If we take the APA’s June count and add only the Kindle Unlimited pot pay-out we know of, and still exclude all other Kindle Unlimited revenue and all other ebook revenue, that alone takes the June ebook total to $123.4 million, compared to the $83 million the APA tells us.
The industry journals are reporting the latest APA figures, summing up June and the first six months of 2022, painting a bleak picture for the ebook format, down 6.3% in June to $83 million compared to 2021, and down 8.5% to $500.4 million for the first six months of 2022.
By value ebooks accounted for just 12.7% of the trade market.
Except that it didn’t. At least not the total market. These figures are just those from the publishers reporting to the APA, and to be clear the APA itself makes no claim to be reporting the whole market. Not that you’d know that from some reportage, which treats the APA numbers as a definitive statement on the US ebook market.
What isn’t the APA counting? Essentially any publishers that do not report to the APA – which means all indie authors, APub, and countless small presses.
Indies of course are famously digital-first publishers, and many are solely ebook focussed. Many non-reporting small publishers are digital first or have a strong digital portfolio. APub publishes ebooks, audio and print, but given Amazon owns the Kindle store it’s a given that its titles own the Kindle store charts, as any glance at the ebook charts will confirm.
Given none of these report to the APA it’s also a given – but not one many in the industry want to say out loud – that the APA statistics only show us part of the picture.
But just how much more in trade value might the APA be missing?
We cannot know for sure, but we can be sure APub is the single biggest player in this uncounted field, and that it won’t be sharing its numbers any time soon.
But Amazon does share the amount it pays out to indie authors through the Kindle Unlimited ebook subscription platform. This doesn’t tell us total revenue, but the “royalty” paid through the “pot”.
To be clear, the pot is paid out only to indie authors and small presses loading to the Kindle store via KDP and that are enrolled in the Kindle Unlimited programme.
Bigger publishers with titles in Kindle Unlimited are paid à la carte quite separate from the pot. The same applies to APub authors.
And of course all authors, indie or otherwise, selling ebooks on Amazon that are not in the Kindle Unlimited programme, are paid à la carte.
These numbers, like the Kindle Unlimited numbers, are not counted by the APA. Nor are indie ebook sales and downloads on Kobo, Nook, Apple Books, Google Play books, Scribd, etc, etc.
This all mounts up, to a figure we can only speculate about. But what we do know is how much Amazon paid out to indie authors as “royalties” in June – the same month the APA reported a total of $80 million in cold ebook revenue.
In June Amazon’s Kindle Unlimited pot totalled $43.4 million.
That’s more than half as much again as the total APA reported ebook revenue, and again this figure does not include à la carte sales from indies.
Over the first six months of 2022?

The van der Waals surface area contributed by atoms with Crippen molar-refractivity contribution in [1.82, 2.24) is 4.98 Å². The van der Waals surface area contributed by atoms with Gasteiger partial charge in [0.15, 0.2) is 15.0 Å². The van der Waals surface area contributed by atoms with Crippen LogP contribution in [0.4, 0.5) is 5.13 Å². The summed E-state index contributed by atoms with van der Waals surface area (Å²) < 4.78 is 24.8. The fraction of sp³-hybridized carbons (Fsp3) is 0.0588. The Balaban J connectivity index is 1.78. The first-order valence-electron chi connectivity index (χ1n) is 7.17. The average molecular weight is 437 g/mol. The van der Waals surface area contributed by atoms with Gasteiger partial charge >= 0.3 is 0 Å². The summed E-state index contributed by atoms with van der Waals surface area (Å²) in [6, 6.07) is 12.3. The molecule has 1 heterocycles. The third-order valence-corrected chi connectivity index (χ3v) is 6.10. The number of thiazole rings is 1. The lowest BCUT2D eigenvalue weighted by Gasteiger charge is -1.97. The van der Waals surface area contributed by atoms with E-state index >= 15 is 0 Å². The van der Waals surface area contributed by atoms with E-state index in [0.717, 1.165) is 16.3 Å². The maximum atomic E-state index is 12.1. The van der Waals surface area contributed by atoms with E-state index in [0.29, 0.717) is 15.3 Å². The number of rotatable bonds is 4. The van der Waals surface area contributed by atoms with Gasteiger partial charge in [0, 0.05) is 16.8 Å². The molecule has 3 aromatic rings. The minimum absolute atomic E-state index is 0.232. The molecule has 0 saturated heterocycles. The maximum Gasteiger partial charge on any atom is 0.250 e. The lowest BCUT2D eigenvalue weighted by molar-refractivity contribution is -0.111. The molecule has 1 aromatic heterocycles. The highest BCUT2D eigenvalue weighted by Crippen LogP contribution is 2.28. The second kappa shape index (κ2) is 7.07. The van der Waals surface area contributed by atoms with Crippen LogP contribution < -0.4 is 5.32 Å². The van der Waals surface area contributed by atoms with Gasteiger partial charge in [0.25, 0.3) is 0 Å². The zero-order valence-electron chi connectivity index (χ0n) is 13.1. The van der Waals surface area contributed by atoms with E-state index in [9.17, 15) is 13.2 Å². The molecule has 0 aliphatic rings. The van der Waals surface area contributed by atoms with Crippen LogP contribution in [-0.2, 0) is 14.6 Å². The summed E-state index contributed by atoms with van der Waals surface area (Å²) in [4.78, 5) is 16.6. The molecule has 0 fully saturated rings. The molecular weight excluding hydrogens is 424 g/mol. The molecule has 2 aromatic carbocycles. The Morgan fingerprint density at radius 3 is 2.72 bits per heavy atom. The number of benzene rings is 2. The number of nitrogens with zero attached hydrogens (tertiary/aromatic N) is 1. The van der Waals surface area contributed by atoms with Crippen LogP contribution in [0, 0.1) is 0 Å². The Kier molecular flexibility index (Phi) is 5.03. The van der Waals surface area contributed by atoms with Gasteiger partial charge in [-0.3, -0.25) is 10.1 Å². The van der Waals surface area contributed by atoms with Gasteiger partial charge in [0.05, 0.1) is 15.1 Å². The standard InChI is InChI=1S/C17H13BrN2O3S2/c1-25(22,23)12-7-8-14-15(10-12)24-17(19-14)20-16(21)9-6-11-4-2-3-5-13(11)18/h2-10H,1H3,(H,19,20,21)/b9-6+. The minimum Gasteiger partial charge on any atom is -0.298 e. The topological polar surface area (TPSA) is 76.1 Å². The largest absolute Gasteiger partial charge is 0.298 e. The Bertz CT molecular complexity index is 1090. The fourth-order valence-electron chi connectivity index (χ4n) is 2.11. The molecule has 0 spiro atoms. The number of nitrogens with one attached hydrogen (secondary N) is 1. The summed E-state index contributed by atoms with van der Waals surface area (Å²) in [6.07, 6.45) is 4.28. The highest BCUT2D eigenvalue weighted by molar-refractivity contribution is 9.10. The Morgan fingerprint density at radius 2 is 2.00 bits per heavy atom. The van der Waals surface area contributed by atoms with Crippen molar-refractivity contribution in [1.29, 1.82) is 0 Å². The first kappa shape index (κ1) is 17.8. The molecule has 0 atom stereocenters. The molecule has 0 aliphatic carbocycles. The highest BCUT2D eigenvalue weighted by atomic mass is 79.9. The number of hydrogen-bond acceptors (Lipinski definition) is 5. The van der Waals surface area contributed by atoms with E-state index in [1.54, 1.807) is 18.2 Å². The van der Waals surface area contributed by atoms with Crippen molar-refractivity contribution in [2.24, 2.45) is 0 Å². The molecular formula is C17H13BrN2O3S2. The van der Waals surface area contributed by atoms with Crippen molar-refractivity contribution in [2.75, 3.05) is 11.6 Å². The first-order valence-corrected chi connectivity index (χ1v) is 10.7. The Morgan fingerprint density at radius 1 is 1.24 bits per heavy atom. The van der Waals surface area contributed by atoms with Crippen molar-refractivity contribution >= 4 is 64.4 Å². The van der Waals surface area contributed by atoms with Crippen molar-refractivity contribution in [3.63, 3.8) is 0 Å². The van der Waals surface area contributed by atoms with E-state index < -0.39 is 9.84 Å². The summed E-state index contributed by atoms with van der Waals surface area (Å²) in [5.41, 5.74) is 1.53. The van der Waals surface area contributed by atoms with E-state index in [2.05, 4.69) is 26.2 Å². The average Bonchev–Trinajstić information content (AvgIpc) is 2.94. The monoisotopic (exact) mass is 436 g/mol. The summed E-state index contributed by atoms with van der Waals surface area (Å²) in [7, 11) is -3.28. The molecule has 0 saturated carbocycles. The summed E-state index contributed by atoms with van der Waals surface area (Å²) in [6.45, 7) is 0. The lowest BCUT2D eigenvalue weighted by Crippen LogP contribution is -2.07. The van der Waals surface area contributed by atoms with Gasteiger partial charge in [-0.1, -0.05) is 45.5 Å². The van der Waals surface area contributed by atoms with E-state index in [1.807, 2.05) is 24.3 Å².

The Kindle Unlimited pot value has risen every single month except February. Here’s the running count:
• $42.2 million in January
• $39.4 million in February
• $41.4 million in March
• $41.5 million in April
• $43.3 million in May
• $43.4 million in June
• $251.2 million = H1 total
Yes, read that again, In the first six months of 2022 the Kindle Unlimited ebook subscription service paid out a quarter million in ”royalties” to participating indie authors and small presses, quite separate from its pay-out to APub authors and to bigger publishers with titles in the programme.
That’s more than half as much again of the total ebook revenue – not royalties but hard revenue – reported by the APA, that has not been counted.
Subscription services notoriously do not pay much to authors/publishers – the June rate for indie authors was $0.00458496 per page read, equivalent to a royalty of $1.37 for a 300 page book assuming all pages parsed.
Of course book lengths will vary enormously and not everyone will read every page, but what we can say it that one helluva lot of pages of indie-published titles must have been turned by Kindle Unlimited subscribers to make up that $43.4 million.
9.5 billion pages since you ask, and taking 300 pages as an average that would be 36 million ebooks.
Those latter numbers just to give some sense of scale, of course, not as accurate figures. Some books will be longer, some shorter, some… But the APA numbers, like the Kindle Unlimited pay-out numbers, are as reported.
Meaning what we can say is that the ebook market is way, way, way bigger than the APA’s numbers tell us.
Let me end with this thought: if we take the APA’s June count and add only the Kindle Unlimited pot pay-out we know of, and still exclude all other Kindle Unlimited revenue and all other ebook revenue, that alone takes the ebook total to $123.4 million, compared to the $80 million the APA tells us.
And if we take the H1 APA numbers and the H1 Kindle Unlimited indie pot pay-out together we are looking at a revised ebook value of $751.6 million, compared to the $500.4 million the APA numbers alone tell us.
And of course we are still nowhere near counting all ebook revenue.